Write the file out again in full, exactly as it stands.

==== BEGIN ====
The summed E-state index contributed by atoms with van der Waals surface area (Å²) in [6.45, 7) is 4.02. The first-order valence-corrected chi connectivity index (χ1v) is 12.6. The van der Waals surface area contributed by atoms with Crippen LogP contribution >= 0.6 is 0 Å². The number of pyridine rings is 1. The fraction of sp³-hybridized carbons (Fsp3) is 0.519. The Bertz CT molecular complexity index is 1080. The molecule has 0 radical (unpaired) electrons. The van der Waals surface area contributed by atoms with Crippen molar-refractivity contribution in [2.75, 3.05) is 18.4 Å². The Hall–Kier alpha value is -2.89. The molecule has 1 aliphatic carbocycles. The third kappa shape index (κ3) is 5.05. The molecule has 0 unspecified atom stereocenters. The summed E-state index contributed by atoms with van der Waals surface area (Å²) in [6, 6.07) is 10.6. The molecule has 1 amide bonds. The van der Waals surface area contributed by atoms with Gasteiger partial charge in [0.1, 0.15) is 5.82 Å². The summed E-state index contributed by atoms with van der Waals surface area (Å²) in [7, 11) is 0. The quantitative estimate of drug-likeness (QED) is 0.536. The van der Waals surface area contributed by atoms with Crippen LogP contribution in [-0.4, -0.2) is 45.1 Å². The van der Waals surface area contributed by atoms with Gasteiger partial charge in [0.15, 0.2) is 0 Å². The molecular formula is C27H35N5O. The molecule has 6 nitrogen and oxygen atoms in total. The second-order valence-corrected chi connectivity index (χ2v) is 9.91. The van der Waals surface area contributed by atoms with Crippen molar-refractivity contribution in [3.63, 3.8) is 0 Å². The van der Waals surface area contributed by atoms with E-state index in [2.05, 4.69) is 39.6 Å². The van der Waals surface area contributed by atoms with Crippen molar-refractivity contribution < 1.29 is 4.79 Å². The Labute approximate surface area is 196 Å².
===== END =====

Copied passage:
The summed E-state index contributed by atoms with van der Waals surface area (Å²) in [6.45, 7) is 4.02. The first-order valence-corrected chi connectivity index (χ1v) is 12.6. The van der Waals surface area contributed by atoms with Crippen LogP contribution >= 0.6 is 0 Å². The number of pyridine rings is 1. The fraction of sp³-hybridized carbons (Fsp3) is 0.519. The Bertz CT molecular complexity index is 1080. The molecule has 0 radical (unpaired) electrons. The van der Waals surface area contributed by atoms with Crippen molar-refractivity contribution in [2.75, 3.05) is 18.4 Å². The Hall–Kier alpha value is -2.89. The molecule has 1 aliphatic carbocycles. The third kappa shape index (κ3) is 5.05. The molecule has 0 unspecified atom stereocenters. The summed E-state index contributed by atoms with van der Waals surface area (Å²) in [6, 6.07) is 10.6. The molecule has 1 amide bonds. The van der Waals surface area contributed by atoms with Gasteiger partial charge in [0.1, 0.15) is 5.82 Å². The summed E-state index contributed by atoms with van der Waals surface area (Å²) in [7, 11) is 0. The quantitative estimate of drug-likeness (QED) is 0.536. The van der Waals surface area contributed by atoms with Crippen LogP contribution in [-0.4, -0.2) is 45.1 Å². The van der Waals surface area contributed by atoms with Gasteiger partial charge in [0.15, 0.2) is 0 Å². The molecular formula is C27H35N5O. The molecule has 6 nitrogen and oxygen atoms in total. The second-order valence-corrected chi connectivity index (χ2v) is 9.91. The van der Waals surface area contributed by atoms with Crippen molar-refractivity contribution in [3.63, 3.8) is 0 Å². The van der Waals surface area contributed by atoms with E-state index in [2.05, 4.69) is 39.6 Å². The van der Waals surface area contributed by atoms with Crippen molar-refractivity contribution < 1.29 is 4.79 Å². The Labute approximate surface area is 196 Å².